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Understanding Single, Double and Triple Progression

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Progression is the king of all training techniques and tactics. If you do more then you did the previous time in the gym, you force your body to respond.

Most training systems focus on progression of:

A)    Reps, and then weight
B)    Intensity

This article will explore various forms of progression that are often ignored. I will start from the ground up, with single progression training.

Training Variables

There are numerous ways to make a workout progressively more difficult or intense. The following is a list of basic training variables that can be adjusted:

Reps – You can increase the number of reps per set
Sets – You can increase the number of sets for a given exercise
Weight – You can increase the amount of weight used for a set
Rest – You can decrease the rest period between sets
TUT – You can increase the time under tension for a given set

Each of these variables by themselves can be considered a single progression training method.

Training Parameters

Each training variable has a target range that works best for hypertrophy. Keep in mind that each individual is different. These ranges should be used as guidelines, and are not being presented as hard facts.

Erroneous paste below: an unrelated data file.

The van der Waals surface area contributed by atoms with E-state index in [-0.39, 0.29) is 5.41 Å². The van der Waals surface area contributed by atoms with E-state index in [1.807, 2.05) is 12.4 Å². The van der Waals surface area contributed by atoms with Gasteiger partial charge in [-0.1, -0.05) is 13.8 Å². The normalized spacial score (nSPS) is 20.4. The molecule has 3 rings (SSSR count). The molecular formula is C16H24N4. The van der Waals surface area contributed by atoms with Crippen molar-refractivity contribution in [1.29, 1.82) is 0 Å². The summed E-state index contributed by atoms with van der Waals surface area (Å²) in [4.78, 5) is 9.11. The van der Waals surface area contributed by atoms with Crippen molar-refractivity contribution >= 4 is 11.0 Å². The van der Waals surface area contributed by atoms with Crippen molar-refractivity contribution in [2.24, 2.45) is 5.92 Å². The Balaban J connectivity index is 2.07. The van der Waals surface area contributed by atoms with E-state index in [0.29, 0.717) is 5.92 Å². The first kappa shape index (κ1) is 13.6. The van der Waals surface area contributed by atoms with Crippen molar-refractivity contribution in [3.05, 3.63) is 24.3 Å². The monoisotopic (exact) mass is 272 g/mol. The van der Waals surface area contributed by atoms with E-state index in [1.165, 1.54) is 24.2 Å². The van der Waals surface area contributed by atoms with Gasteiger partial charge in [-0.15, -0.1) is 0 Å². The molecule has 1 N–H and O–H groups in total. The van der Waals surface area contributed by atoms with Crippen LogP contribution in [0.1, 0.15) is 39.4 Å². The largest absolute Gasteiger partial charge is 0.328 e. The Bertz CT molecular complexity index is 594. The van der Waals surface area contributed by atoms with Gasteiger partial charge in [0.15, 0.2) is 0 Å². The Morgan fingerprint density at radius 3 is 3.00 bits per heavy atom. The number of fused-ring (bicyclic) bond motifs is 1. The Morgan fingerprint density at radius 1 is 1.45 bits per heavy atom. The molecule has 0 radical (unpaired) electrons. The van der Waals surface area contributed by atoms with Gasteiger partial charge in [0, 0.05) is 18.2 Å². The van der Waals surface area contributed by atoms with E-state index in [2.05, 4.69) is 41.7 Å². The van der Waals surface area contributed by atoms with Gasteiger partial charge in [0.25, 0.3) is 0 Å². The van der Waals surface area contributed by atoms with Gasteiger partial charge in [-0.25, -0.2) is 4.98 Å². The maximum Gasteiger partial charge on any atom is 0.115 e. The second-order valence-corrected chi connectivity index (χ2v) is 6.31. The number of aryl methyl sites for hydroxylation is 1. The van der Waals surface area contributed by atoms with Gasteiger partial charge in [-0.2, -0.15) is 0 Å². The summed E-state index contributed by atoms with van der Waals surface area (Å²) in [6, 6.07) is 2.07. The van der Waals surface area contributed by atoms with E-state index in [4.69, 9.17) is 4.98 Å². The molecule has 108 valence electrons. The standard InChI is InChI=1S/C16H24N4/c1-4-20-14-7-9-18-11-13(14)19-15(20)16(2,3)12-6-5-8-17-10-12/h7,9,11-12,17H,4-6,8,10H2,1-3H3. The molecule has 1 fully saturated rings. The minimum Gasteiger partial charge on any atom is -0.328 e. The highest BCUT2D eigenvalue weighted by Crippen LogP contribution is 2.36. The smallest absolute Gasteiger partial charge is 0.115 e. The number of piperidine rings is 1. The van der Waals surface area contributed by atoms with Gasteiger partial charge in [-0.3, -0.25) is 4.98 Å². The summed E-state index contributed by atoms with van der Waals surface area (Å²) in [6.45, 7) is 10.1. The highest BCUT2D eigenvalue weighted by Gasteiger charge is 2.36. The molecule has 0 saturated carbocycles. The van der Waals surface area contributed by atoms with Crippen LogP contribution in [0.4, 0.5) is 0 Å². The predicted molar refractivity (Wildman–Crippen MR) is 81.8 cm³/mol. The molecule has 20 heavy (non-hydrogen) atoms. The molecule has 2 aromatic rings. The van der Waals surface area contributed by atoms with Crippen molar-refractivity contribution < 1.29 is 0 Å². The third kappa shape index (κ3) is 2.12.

Reps – 4 to 12 reps (Higher reps are often utilized for leg training.)
Sets – 10 to 20 (Workouts for naturals should run one hour max.)
Weight – Weight is relative, especially when advanced training techniques such as rest-paused sets, or slow negatives, are being utilized.
Rest – 15 to 240 seconds. (Rest periods vary greatly from training style to training style.)
TUT – 20 to 90 seconds. (Sets that last over 90 seconds become counter-productive.)

Single Progression

Single progression training involves a focus on increasing a single aspect of training only. Adding more reps to a set is the most common progression tactic, and is usually used hand in hand with progression of weight.

Single Progression of Reps

If you bench press 200 for 7 reps during today’s workout, and have a goal of hitting 200 for 8 (or more) reps the next time in the gym, you are using single progression of reps as a training method.

Single Progression of Weight

If you bench press 200 pounds for 10 reps during today’s workout, and add 5 pounds to the bar the next time in the gym, you are using single progression of weight as a training method. Generally, progression of weight causes a reduction in the number of reps that you are able to perform.

Most trainees use the cycle of progression of reps, then progression of weight as the cornerstone of their training program. This is an effective and simple progressional tactic.

Single Progression of Sets

If you perform one set of 10 reps on the bench press during today’s workout, and add a second set the next time in the gym, you are using single progression of sets as a training method.

Very few routines or training systems use this form of single progression.

Single Progression of Rest

If you rest for 3 minutes between sets on the bench press during today’s workout, and drop the rest between sets to 2 minutes the next time in the gym, you are using single progression of rest as a training method.